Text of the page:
December 19, 2018
A single egúngún masquerade costume, on view from February 8 to August 18, 2019, traces the rich history of Nigeria’s Yorùbá culture from West Africa to the United States.
One: Egúngún, which features a single Yorùbá masquerade costume from the Brooklyn Museum’s collection, uses new research and multiple perspectives to emphasize the global connections and contemporary contexts of African masquerades. Made during the early twentieth century in southwestern Nigeria, this costume—or egúngún—is composed of more than three hundred different textiles from Africa, Europe, and Asia, suspended from a single length of wood, which swirl in motion during festival dances honoring departed ancestors. The presentation is accompanied by photographs and footage of Yorùbá masquerade festivals, related textiles, and new curatorial research that uncovers the vibrant history of this particular egúngún, tracing its journey from West Africa to Brooklyn.
The exhibition is curated by Kristen Windmuller-Luna, Sills Family Consulting Curator, African Arts, Brooklyn Museum. It is part of the One Brooklyn series, in which each exhibition focuses on an individual work from the Brooklyn Museum’s encyclopedic collection, revealing the many stories woven into a single work of art.
One: Egúngún tells the life story of a singular early twentieth-century Yorùbá masquerade costume from its origins in Ògbómọ̀ṣọ́, in southwestern Nigeria, to its current home in Brooklyn. A paka type of egúngún, the masquerade costume is defined by its numerous suspended fabric panels. Composed of materials ranging from indigo-dyed cottons on the interior to imported fabrics on the outside, the egúngún is meant to provide a place for the ancestors to dwell, and it reflects the many ways that cloth is linked to community, identity, and honor in Yorùbá society. Each textile in the costume indicates the spiritual devotion, wealth, and good taste of the family that created it. Though no longer ritually empowered or used in religious practices, the egúngún at the Brooklyn Museum remains a powerful symbol of belief, history, and global connections.
Included in the exhibition is new research and filming done throughout Nigeria in summer 2018 by Windmuller-Luna, thanks to the support of the Sills Family Foundation. Her research traces the egúngún on view at the Museum back to its original makers, the Lekewọgbẹ family from the city of Ògbómọ̀ṣọ́. At their request, this exhibition will honor the Lekewọgbẹ name by telling the story of their family’s masquerade heritage in their own words, incorporating video filmed at their compound in August 2018. One: Egúngún includes text in both English and Yorùbá, marking the first time an exhibition at the Brooklyn Museum has included wall labels in an African language. The exhibition will also feature a text contribution from Chief Ayanda Ifadara Ojeyimika Clarke, the Ajibilu Awo of Osogbo and a leader of the local Brooklyn Yorùbá community.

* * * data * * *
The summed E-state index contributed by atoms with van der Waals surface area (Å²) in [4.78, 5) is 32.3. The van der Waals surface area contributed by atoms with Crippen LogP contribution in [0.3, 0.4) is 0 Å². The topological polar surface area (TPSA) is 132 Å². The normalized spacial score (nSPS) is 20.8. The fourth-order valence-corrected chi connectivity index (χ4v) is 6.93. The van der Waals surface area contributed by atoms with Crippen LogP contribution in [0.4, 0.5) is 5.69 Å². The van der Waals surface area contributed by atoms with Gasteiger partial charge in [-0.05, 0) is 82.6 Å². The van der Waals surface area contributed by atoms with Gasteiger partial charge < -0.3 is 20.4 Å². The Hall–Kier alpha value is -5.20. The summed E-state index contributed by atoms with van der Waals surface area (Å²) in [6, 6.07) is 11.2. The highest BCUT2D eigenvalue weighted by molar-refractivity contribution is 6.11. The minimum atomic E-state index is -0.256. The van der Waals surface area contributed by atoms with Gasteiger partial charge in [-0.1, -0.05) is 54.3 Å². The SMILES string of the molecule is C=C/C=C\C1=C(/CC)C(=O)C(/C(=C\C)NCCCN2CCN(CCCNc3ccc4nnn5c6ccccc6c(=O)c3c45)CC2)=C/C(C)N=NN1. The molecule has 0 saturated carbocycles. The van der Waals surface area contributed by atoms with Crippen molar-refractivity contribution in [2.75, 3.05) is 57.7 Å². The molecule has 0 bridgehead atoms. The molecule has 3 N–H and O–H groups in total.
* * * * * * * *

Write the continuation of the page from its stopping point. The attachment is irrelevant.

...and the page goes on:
Since the sixteenth century, egúngún masquerades have been practiced in West Africa and its diasporas as a way to strengthen connections between living Yorùbá peoples and their ancestors. The masquerade practices vary from region to region in Nigeria, with each egúngún playing a specific role in these performances. The egúngún in the Brooklyn Museum’s collection represents an important cultural practice that has evolved and expanded over five centuries, and is still performed in Nigeria, Benin, and in areas of the diaspora—including Brooklyn—for both ritual and entertainment purposes.
“It’s key to consider an egúngún—or any piece of art from Africa or around the world—from multiple angles and with multiple sources, from oral history to written documents to fiber analysis,” says Windmuller-Luna. “I hope that with this exhibition we are able to introduce many voices and perspectives into our galleries, celebrating how egúngún is both part of Yorùbá history and a vibrant part of its present, whether in Nigeria or here in Brooklyn.”
Also on view are four distinctive West African textiles and garments that demonstrate the importance of cloth in Yorùbá belief and aesthetics. These selected textiles—which include aṣọ-òkè (strip-woven cloth), àdìrẹ (resist -dye), agbádá (embroidered prestige tunic), and ankara (wax print)—represent just a few of the many textiles that compose this egúngún, whose fabric components underwent detailed historical and scientific examinations in preparation for the exhibition. When combined with the oral history of the masquerade costume, this information helps to date the work more precisely. By focusing on a single egúngún, this exhibition emphasizes the global connections of African masquerades, while also celebrating the unique life history of this particular costume.
One Brooklyn is made possible by a generous contribution from JPMorgan Chase & Co. Additional support for One: Egúngún is provided by the Sills Family Foundation.